#4.) Romans 3:25


Whom God hath set forth to be a propitiation through faith in his blood, to declare his righteousness for the remission of sins that are past, through the forbearance of God”


Whom God hath set forth to be a propitiation through faith in his blood, to declare his righteousness for the remission of sins that are past, present and in the future, through the forbearance of God”


Unfortunately, the world is plagued with this idea that it’s impossible to stop sinning.  So, as a result, much of Christian teaching involves an idea of immunity as long as your “heart is in the right place” – whatever that means.  This belief requires the Bible to be interpreted differently; in such a way that will allow for sins that have not been committed to be proactively atoned for.  The Truth is, we are called to repent (turn from all sins against the Covenant) and He promises to cleanse our old sins.  If we walk worthy of the calling then there should be no present or future sins to remove.  Just remember, we all have sinned, we all fall short, and He gave His life while we were yet sinners, but none of that means we have to keep sinning.  Be transformed by the Spirit and He will cleanse you of your past sins and then “sin no more, lest a worse thing come unto thee.” (John 5:14)


#5.) 2 Corinthians 5:8


We are confident, I say, and willing rather to be absent from the body, and to be present with the Lord.”


To be absent from the body is to be present with the Lord”


I’m not the only one who had this thought of my grandparents hanging out with the angels and God looking down rooting for our family like I root for the Lakers… or nah? Well, this verse is the one that the Christians used their super powers to see what they want which caused my imagination to go wild.  Once I read it for myself a few times, I was instantly cured and was finally able to see it for what it is.  Hallelu-Yah.  Paul is actually talking about where we place our hope, our affections and our value.  At the beginning of the chapter he talks about the fleeting value of our earthly bodies then describes our eternal bodies that God has for us.  He goes on to say in 2 Corinthians 5:7, “we walk by faith, not by sight” meaning we aren’t focused on the present nor do we value our physical bodies, but we look forward to being united with the Messiah at His return.  That’s why in the next verse, 2 Corinthians 5:8 he says, we are CONFIDENT and WILLING to be absent from the body.  In other words, we are ready to die.  He is not saying people die and appear instantly in heaven.  But how could we expect Christians to see that?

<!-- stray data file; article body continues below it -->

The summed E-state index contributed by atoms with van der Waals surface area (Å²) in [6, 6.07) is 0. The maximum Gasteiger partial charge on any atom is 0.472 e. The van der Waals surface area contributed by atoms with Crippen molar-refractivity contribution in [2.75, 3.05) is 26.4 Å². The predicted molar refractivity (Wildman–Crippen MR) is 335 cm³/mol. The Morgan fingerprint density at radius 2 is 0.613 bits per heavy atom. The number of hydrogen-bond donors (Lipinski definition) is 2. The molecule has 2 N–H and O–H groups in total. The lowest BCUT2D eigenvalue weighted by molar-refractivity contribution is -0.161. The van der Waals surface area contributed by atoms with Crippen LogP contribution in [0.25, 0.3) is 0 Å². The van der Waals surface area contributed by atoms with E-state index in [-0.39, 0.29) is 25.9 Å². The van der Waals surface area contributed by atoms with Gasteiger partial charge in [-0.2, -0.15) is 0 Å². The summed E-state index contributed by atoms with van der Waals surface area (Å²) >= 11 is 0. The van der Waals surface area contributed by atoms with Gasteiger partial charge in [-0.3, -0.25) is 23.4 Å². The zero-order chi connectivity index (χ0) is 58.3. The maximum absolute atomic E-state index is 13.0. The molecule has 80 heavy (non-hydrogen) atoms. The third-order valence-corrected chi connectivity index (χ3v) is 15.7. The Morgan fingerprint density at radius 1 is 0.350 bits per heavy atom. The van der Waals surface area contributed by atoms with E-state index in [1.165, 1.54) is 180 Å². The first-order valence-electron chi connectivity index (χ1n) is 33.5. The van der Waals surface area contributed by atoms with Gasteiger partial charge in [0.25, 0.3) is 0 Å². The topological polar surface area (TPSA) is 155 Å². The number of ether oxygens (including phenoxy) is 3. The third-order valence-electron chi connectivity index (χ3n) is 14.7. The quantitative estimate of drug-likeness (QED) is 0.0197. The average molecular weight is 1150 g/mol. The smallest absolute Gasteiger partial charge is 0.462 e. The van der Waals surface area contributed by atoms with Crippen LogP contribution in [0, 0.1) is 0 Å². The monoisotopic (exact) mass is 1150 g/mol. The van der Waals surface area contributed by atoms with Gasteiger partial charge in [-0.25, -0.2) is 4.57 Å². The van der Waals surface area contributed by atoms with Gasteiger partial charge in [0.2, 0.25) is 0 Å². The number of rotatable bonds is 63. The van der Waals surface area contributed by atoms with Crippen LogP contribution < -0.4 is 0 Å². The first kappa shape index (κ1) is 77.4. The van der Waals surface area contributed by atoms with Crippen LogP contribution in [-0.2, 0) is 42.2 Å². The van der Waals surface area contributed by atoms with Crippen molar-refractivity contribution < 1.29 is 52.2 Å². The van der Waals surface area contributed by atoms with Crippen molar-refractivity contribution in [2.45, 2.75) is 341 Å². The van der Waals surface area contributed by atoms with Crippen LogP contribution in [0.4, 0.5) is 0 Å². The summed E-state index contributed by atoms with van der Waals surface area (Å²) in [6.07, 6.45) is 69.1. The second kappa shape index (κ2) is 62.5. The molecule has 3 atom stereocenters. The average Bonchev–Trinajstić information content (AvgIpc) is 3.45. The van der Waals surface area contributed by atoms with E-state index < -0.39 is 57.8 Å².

#6.) 1 Corinthians 10:13



There hath no temptation taken you but such as is common to man: but God is faithful, who will not suffer you to be tempted above that ye are able; but will with the temptation also make a way to escape, that ye may be able to bear it.”


God won’t give you anything that you can’t handle.”


Probably one of the more butchered verses of the Bible. As if the actual message isn’t encouraging enough Christians tend to leave out some of the most important details of this verse which inadvertently suppresses much of the effect.  Paul is telling us that there is not any sin that we cannot overcome; each sin is common and has been overcome by someone in the world.  That in itself is powerful and encouraging letting us know that we can go the rest of our lives without sinning.  The next part is even better because Paul says that before we are tempted to the point where we can no longer resist, there is an escape afforded to us by God that we will be able to overcome and not sin.  Our God always clears Himself and makes it known that He has done His part, now the ball is in our hands.  Despite the empowering information and grace described in this verse, it’s often denigrated into a one-liner to inspire people about career choices or cheer people up about financial hardships.


This condition is probably the hardest obstacle for a long time Christian to overcome.  Even when presented with this information they find ways to see things the way they have always seen them.  If only they could admit that they are seeing things wrong but it’s difficult because they prefer it that way.  Only the sick need a physician and if a person can “see” then they won’t be interested in glasses… even the Son of God knew that.


John 9:41

Jesus said unto them, If ye were blind, ye should have no sin: but now ye say, We see; therefore your sin remaineth.

One Response to "6 Things Christians See in Bible but Not Others"

  1. Deanna Posted on August 10, 2017 at 4:36 am

    WHAT AN OUTSTANDING ARTICLE !!!!! Great Line for number 6 where you say: “it’s often denigrated into a one liner to inspire people about CAREER CHOICES or cheer people up up about financial hardships.
    I have always known that many people use the scriptures to fulfill their CARNAL DESIRES ! NoT to have the HOPE of ETERNITY with Christ.